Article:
sharing in governance of extractive industries
LUSAKA – Zambia, Africa's leading copper producer, said on Tuesday that it expects a strong performance by the mines over the long-term
due to rising metals prices and has urged mineworkers' unions to
support new investors.
Mines minister Maxwell Mwale told Reuters the future of copper mining appeared very promising as the price of the metal,
used extensively in construction and wiring, was expected to remain
high over the long-term due to increasing demand.
"The outlook for copper mining is very bright. Copper will continue to be sought because it is ideal for construction and is a very good
conductor of electricity which cannot easily be substituted," Mwale
said in an interview.
Mwale said keeping the existing investments and attracting other experienced mine investors would help Zambia reap maximum benefits from the rising global metals prices.
Copper hit $7,527 a tonne last week, its highest peak since April 27, as fears of a double dip downturn and European sovereign debt eased, while demand expectations improved.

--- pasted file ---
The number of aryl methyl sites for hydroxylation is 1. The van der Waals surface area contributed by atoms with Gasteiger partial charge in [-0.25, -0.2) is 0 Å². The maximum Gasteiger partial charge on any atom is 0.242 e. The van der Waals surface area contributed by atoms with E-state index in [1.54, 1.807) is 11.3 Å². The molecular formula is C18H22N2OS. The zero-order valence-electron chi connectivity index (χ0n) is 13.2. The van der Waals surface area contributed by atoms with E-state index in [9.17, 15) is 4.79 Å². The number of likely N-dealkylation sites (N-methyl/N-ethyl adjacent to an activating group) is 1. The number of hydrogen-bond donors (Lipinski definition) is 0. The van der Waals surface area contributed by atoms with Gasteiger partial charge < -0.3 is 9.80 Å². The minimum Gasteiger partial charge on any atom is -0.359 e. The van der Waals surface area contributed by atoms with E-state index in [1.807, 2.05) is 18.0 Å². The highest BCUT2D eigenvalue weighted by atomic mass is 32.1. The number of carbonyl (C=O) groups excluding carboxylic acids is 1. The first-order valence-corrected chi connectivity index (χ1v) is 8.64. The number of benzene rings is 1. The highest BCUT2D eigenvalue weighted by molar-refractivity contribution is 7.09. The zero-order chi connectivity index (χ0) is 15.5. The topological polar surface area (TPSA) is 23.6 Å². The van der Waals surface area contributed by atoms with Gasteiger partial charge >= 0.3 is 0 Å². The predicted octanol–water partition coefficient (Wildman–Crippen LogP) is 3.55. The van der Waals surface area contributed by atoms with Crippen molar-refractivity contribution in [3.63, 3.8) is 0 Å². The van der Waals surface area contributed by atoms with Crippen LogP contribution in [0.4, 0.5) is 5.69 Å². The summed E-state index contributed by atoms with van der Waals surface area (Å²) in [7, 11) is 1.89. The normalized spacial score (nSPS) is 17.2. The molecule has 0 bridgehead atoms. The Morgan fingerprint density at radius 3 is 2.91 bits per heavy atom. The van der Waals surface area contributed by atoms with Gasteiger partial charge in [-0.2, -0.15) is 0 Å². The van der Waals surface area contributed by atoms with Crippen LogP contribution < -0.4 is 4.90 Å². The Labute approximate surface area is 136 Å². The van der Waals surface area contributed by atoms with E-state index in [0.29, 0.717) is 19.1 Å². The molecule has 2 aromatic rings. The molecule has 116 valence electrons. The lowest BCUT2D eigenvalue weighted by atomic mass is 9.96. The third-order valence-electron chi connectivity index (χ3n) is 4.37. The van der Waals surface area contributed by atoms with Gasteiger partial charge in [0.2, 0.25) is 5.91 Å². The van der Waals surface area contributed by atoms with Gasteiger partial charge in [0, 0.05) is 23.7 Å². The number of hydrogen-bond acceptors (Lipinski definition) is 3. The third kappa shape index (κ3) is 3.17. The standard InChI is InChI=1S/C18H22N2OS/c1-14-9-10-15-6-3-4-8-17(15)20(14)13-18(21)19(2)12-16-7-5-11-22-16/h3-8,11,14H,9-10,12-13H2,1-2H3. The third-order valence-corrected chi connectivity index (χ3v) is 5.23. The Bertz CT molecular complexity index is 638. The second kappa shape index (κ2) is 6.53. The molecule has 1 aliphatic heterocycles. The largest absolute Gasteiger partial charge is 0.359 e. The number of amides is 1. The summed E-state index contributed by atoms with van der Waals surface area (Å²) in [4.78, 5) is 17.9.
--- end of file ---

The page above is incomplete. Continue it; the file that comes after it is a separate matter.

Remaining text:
By 09:56 GMT, copper for three-month delivery on the London Metal Exchange traded at $7 250/t from $7 425/t at the close on Monday and compared with a session low at $7 241,25/t.
"We need to invest in exploration activities and that will require a lot of investment," Mwale said.
Mwale said the government would maintain existing taxes as stability was important for the country to continue attracting investments.
Analysts say Zambia's mineral royalty at 3% is favourable compared with others of around 5%. Corporate tax is charged at 25% and profit variable tax at 15%.
Zambia has continued to attract investment to lift output to a 750 000 t target in 2010 and one-million tons by 2012, with $5-billion
ploughed into the mining sector – its economic lifeline – in the last
Mwale said mining unions should support government efforts to attract investors in mining as that would create more jobs.
Zambia's largest mine workers' union said in July that it planned to block Brazilian Vale's development of a $400-million copper mine because of concerns about its bad labour relations record.
"The union should consider the socio-economic benefits of the project and look at other benefits such as Vale's expected contribution to the treasury through taxes," Mwale said.
He said Vale inherited the problems over which they were in dispute with the union at Voicey's Bay Nickel mine in Canada.
The mines are a major employer in Zambia, a country of over 12-million people.
Foreign mining companies in Zambia include London-listed Vedanta Resources, Canada's First Quantum Minerals, Equinox Minerals, Glencore International of Switzerland and Metorex of South Africa.
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